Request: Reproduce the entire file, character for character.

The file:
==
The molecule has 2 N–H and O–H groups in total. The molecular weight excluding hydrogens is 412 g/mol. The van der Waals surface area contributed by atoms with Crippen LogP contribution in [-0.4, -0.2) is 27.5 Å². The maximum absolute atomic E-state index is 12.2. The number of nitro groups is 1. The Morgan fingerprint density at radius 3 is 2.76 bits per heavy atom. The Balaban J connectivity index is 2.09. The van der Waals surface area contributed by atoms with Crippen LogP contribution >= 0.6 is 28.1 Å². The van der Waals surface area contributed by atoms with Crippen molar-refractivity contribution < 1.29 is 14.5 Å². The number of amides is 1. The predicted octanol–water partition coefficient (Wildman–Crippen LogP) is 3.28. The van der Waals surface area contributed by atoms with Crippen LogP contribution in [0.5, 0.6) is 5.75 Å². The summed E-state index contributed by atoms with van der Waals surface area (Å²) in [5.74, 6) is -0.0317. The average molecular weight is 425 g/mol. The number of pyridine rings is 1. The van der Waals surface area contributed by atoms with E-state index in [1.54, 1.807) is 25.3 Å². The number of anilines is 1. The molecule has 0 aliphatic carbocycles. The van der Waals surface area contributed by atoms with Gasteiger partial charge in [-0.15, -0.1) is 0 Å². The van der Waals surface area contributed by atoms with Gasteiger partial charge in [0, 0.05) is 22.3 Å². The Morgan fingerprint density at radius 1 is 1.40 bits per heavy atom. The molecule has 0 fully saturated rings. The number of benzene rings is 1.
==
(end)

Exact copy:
The molecule has 2 N–H and O–H groups in total. The molecular weight excluding hydrogens is 412 g/mol. The van der Waals surface area contributed by atoms with Crippen LogP contribution in [-0.4, -0.2) is 27.5 Å². The maximum absolute atomic E-state index is 12.2. The number of nitro groups is 1. The Morgan fingerprint density at radius 3 is 2.76 bits per heavy atom. The Balaban J connectivity index is 2.09. The van der Waals surface area contributed by atoms with Crippen LogP contribution >= 0.6 is 28.1 Å². The van der Waals surface area contributed by atoms with Crippen molar-refractivity contribution < 1.29 is 14.5 Å². The number of amides is 1. The predicted octanol–water partition coefficient (Wildman–Crippen LogP) is 3.28. The van der Waals surface area contributed by atoms with Crippen LogP contribution in [0.5, 0.6) is 5.75 Å². The summed E-state index contributed by atoms with van der Waals surface area (Å²) in [5.74, 6) is -0.0317. The average molecular weight is 425 g/mol. The number of pyridine rings is 1. The van der Waals surface area contributed by atoms with E-state index in [1.54, 1.807) is 25.3 Å². The number of anilines is 1. The molecule has 0 aliphatic carbocycles. The van der Waals surface area contributed by atoms with Gasteiger partial charge in [-0.15, -0.1) is 0 Å². The van der Waals surface area contributed by atoms with Gasteiger partial charge in [0, 0.05) is 22.3 Å². The Morgan fingerprint density at radius 1 is 1.40 bits per heavy atom. The molecule has 0 fully saturated rings. The number of benzene rings is 1.